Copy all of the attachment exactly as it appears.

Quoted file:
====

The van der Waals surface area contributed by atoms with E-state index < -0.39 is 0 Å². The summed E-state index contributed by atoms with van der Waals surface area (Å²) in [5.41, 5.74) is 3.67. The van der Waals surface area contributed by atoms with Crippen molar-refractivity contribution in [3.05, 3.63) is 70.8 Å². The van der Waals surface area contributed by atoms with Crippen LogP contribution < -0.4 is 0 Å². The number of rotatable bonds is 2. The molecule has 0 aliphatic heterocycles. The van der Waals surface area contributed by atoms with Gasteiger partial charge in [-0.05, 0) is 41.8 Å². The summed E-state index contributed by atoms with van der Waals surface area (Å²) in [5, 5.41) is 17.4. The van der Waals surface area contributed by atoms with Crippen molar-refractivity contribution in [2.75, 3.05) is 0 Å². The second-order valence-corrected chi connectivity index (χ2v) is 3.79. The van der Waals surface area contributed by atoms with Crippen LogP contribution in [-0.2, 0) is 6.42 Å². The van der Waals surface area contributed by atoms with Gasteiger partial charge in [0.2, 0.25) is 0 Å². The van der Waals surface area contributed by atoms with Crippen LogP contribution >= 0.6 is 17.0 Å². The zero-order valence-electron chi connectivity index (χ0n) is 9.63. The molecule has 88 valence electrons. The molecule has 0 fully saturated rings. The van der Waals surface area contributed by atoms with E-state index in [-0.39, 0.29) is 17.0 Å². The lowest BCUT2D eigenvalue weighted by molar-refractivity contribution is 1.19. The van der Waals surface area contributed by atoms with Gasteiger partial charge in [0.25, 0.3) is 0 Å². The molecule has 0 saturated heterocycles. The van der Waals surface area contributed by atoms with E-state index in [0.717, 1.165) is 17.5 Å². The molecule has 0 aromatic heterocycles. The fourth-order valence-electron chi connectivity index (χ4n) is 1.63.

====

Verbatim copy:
The van der Waals surface area contributed by atoms with E-state index < -0.39 is 0 Å². The summed E-state index contributed by atoms with van der Waals surface area (Å²) in [5.41, 5.74) is 3.67. The van der Waals surface area contributed by atoms with Crippen molar-refractivity contribution in [3.05, 3.63) is 70.8 Å². The van der Waals surface area contributed by atoms with Crippen LogP contribution < -0.4 is 0 Å². The number of rotatable bonds is 2. The molecule has 0 aliphatic heterocycles. The van der Waals surface area contributed by atoms with Gasteiger partial charge in [-0.05, 0) is 41.8 Å². The summed E-state index contributed by atoms with van der Waals surface area (Å²) in [5, 5.41) is 17.4. The van der Waals surface area contributed by atoms with Crippen molar-refractivity contribution in [2.75, 3.05) is 0 Å². The second-order valence-corrected chi connectivity index (χ2v) is 3.79. The van der Waals surface area contributed by atoms with Crippen LogP contribution in [-0.2, 0) is 6.42 Å². The van der Waals surface area contributed by atoms with Gasteiger partial charge in [0.2, 0.25) is 0 Å². The van der Waals surface area contributed by atoms with Crippen LogP contribution >= 0.6 is 17.0 Å². The zero-order valence-electron chi connectivity index (χ0n) is 9.63. The molecule has 88 valence electrons. The molecule has 0 fully saturated rings. The van der Waals surface area contributed by atoms with E-state index in [-0.39, 0.29) is 17.0 Å². The lowest BCUT2D eigenvalue weighted by molar-refractivity contribution is 1.19. The van der Waals surface area contributed by atoms with Gasteiger partial charge in [0.25, 0.3) is 0 Å². The molecule has 0 saturated heterocycles. The van der Waals surface area contributed by atoms with E-state index in [0.717, 1.165) is 17.5 Å². The molecule has 0 aromatic heterocycles. The fourth-order valence-electron chi connectivity index (χ4n) is 1.63.